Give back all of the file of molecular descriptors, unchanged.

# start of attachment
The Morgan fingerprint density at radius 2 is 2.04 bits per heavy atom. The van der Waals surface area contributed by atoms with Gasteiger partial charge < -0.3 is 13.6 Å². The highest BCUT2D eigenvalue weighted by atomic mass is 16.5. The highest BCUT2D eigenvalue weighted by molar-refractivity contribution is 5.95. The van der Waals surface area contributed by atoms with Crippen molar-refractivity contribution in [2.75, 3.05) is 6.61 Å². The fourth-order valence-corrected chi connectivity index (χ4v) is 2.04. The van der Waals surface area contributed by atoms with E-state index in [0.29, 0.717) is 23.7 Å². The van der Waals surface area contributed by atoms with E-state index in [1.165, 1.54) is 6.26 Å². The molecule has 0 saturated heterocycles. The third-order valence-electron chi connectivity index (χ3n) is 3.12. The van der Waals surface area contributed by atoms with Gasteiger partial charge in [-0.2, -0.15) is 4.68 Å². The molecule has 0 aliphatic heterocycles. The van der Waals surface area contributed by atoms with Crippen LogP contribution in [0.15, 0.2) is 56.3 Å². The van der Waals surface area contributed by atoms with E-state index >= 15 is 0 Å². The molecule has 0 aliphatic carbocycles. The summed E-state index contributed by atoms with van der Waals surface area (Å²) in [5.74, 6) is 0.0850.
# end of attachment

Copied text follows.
The Morgan fingerprint density at radius 2 is 2.04 bits per heavy atom. The van der Waals surface area contributed by atoms with Gasteiger partial charge < -0.3 is 13.6 Å². The highest BCUT2D eigenvalue weighted by atomic mass is 16.5. The highest BCUT2D eigenvalue weighted by molar-refractivity contribution is 5.95. The van der Waals surface area contributed by atoms with Crippen molar-refractivity contribution in [2.75, 3.05) is 6.61 Å². The fourth-order valence-corrected chi connectivity index (χ4v) is 2.04. The van der Waals surface area contributed by atoms with E-state index in [0.29, 0.717) is 23.7 Å². The van der Waals surface area contributed by atoms with E-state index in [1.165, 1.54) is 6.26 Å². The molecule has 0 saturated heterocycles. The third-order valence-electron chi connectivity index (χ3n) is 3.12. The van der Waals surface area contributed by atoms with Gasteiger partial charge in [-0.2, -0.15) is 4.68 Å². The molecule has 0 aliphatic heterocycles. The van der Waals surface area contributed by atoms with Crippen LogP contribution in [0.15, 0.2) is 56.3 Å². The van der Waals surface area contributed by atoms with E-state index >= 15 is 0 Å². The molecule has 0 aliphatic carbocycles. The summed E-state index contributed by atoms with van der Waals surface area (Å²) in [5.74, 6) is 0.0850.